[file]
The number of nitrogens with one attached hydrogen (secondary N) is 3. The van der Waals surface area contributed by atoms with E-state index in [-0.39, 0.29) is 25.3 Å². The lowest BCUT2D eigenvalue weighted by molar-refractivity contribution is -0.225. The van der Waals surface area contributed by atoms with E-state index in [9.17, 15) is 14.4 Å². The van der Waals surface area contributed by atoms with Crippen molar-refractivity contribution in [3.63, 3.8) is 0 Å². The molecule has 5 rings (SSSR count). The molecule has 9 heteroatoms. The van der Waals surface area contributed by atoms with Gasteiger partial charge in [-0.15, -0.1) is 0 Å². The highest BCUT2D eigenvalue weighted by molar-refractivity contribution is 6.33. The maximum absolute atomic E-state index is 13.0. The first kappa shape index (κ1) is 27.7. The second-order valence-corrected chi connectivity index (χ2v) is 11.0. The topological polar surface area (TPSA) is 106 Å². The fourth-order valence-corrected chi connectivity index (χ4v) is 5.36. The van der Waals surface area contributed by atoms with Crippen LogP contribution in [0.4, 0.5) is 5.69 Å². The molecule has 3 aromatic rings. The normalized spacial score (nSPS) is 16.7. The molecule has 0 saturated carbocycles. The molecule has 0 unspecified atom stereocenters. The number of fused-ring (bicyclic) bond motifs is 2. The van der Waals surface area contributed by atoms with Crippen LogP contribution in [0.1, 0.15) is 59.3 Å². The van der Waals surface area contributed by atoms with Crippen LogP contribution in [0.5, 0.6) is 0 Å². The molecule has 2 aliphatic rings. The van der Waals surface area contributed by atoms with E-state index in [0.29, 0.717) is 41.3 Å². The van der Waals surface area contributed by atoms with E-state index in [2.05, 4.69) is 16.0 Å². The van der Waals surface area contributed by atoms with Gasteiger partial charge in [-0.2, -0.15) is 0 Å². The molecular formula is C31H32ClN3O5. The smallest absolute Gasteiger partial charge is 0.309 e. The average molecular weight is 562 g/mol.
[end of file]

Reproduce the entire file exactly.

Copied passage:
The number of nitrogens with one attached hydrogen (secondary N) is 3. The van der Waals surface area contributed by atoms with E-state index in [-0.39, 0.29) is 25.3 Å². The lowest BCUT2D eigenvalue weighted by molar-refractivity contribution is -0.225. The van der Waals surface area contributed by atoms with E-state index in [9.17, 15) is 14.4 Å². The van der Waals surface area contributed by atoms with Crippen molar-refractivity contribution in [3.63, 3.8) is 0 Å². The molecule has 5 rings (SSSR count). The molecule has 9 heteroatoms. The van der Waals surface area contributed by atoms with Gasteiger partial charge in [-0.15, -0.1) is 0 Å². The highest BCUT2D eigenvalue weighted by molar-refractivity contribution is 6.33. The maximum absolute atomic E-state index is 13.0. The first kappa shape index (κ1) is 27.7. The second-order valence-corrected chi connectivity index (χ2v) is 11.0. The topological polar surface area (TPSA) is 106 Å². The fourth-order valence-corrected chi connectivity index (χ4v) is 5.36. The van der Waals surface area contributed by atoms with Crippen LogP contribution in [0.4, 0.5) is 5.69 Å². The molecule has 3 aromatic rings. The normalized spacial score (nSPS) is 16.7. The molecule has 0 saturated carbocycles. The molecule has 0 unspecified atom stereocenters. The number of fused-ring (bicyclic) bond motifs is 2. The van der Waals surface area contributed by atoms with Crippen LogP contribution in [0.1, 0.15) is 59.3 Å². The van der Waals surface area contributed by atoms with Crippen LogP contribution in [0.5, 0.6) is 0 Å². The molecule has 2 aliphatic rings. The van der Waals surface area contributed by atoms with E-state index in [0.29, 0.717) is 41.3 Å². The van der Waals surface area contributed by atoms with E-state index in [2.05, 4.69) is 16.0 Å². The van der Waals surface area contributed by atoms with Gasteiger partial charge in [-0.2, -0.15) is 0 Å². The molecular formula is C31H32ClN3O5. The smallest absolute Gasteiger partial charge is 0.309 e. The average molecular weight is 562 g/mol.